Episode: “Heeeeere’s Lassie!” (Season 6, Episode 11)
Synopsis: Perhaps it’s that I never fully bought what “Psych” was selling, but this episode-long dedication to “The Shining” just never feels earned. It’s got all the references fans could hope for, but it still manages to feel more about commenting on them than appreciating their relevance. Or maybe it’s great, and I just don’t get it. There are, after all, a few well-staged (if timid) frights and at least a handful of jokes that work, making “Heeeeere’s Lassie!” an above-average episode of USA’s retired series (burn).
Episode: “Help Me” (Season 4, Episode 1)
Synopsis: This probably didn’t deserve to make the cut — especially considering the care and craftsmanship put into many of the other examples — but damn if that stop-motion Jack Nicholson isn’t hilariously spot-on; not to mention the dancing Scatman Crothers as a kicker. Like most of “Robot Chicken,” this was short, but oh so sweet.
“Rocko’s Modern Life”
Episode: “Uniform Behavior” (Season 2, Episode 9)
Synopsis: Any excuse to bring up Nickelodeon’s best-ever animated series — Yes, it is! No, you’re wrong! — is one we have to take. That’s not to say the four credited writers don’t pay proper tribute to “The Shining,” though. Quite the contrary. When Heffer gets in a car accident, he’s forced to start working and chooses to be a security guard; a job that transforms him from a kind and gentle soul into a devout and angry obsessed protector. If that’s not enough for you, Heffer also patrols the long corridors on a red tricycle, runs into some creepy twins at the end of a hallway (who claim they’ve always worked there), discovers a mysterious bar willing to sell him a soda for his soul and slams his head through a door as the evil spirits haunting him yell, “Heeere’s Heffer!” It may not be the most subtle homage to “The Shining,” but it hits all the big moments in just the right ways.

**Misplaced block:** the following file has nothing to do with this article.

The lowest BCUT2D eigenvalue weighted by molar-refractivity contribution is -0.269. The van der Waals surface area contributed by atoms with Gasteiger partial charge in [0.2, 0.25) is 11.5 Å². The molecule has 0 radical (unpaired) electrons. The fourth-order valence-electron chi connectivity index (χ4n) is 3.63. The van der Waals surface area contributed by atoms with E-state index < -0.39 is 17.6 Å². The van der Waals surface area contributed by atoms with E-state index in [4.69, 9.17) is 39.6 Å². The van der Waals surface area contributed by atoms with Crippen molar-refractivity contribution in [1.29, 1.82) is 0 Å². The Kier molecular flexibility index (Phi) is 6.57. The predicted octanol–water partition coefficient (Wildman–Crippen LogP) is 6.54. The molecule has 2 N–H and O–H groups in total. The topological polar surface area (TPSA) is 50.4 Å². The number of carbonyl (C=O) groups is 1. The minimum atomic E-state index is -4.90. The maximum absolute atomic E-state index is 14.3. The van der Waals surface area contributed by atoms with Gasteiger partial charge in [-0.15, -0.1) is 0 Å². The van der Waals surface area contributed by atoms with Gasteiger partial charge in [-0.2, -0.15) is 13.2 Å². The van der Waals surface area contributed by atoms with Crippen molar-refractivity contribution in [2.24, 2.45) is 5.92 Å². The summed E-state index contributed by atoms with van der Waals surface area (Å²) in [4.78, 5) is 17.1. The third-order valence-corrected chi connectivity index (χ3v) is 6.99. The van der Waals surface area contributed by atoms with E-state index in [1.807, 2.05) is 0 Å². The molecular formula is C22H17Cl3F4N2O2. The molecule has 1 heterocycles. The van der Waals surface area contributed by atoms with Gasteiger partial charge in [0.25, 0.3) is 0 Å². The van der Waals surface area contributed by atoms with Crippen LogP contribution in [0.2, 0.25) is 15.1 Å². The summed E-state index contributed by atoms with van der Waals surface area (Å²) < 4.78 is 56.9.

Episode: “Treehouse of Horror V”
Synopsis: “The Simpsons” may take the cake for most references to “The Shining” of any show on TV. The long-running Fox comedy has tackled Kubrick’s horror film a number of times, from one-off lines to full-blown homages, making choosing the best a difficult task. Yet something about the above segment — a classic among fans of the show and the film — feels not only timeless but also oh-so-simply clever. Taking TV and beer away from Homer, trapping him in Mr. Burns’ mansion and, of course, the wild vocal performances and rich animation are all big decisions that lead to many small payoffs in between.
Episode:“Trespass” (Season 6, Episode 14)
Synopsis: For a network show with a teen audience (primarily), this reference is a little more subtle. Lana gets trapped inside Lex Luthor’s mansion during a snowstorm with only a security guard for company. Said security guard ends up cracking an ax into a door to break into a room where Lana is trapped, but it’s more in the presentation than the actions in “Smallville.” The scene is captured in similar fashion to Kubrick’s techniques, and, for that, we give this show extra credit. (Note: The above clip picks up shortly after the most notable events, so you’ll have to trust what’s preceding is still pretty super.)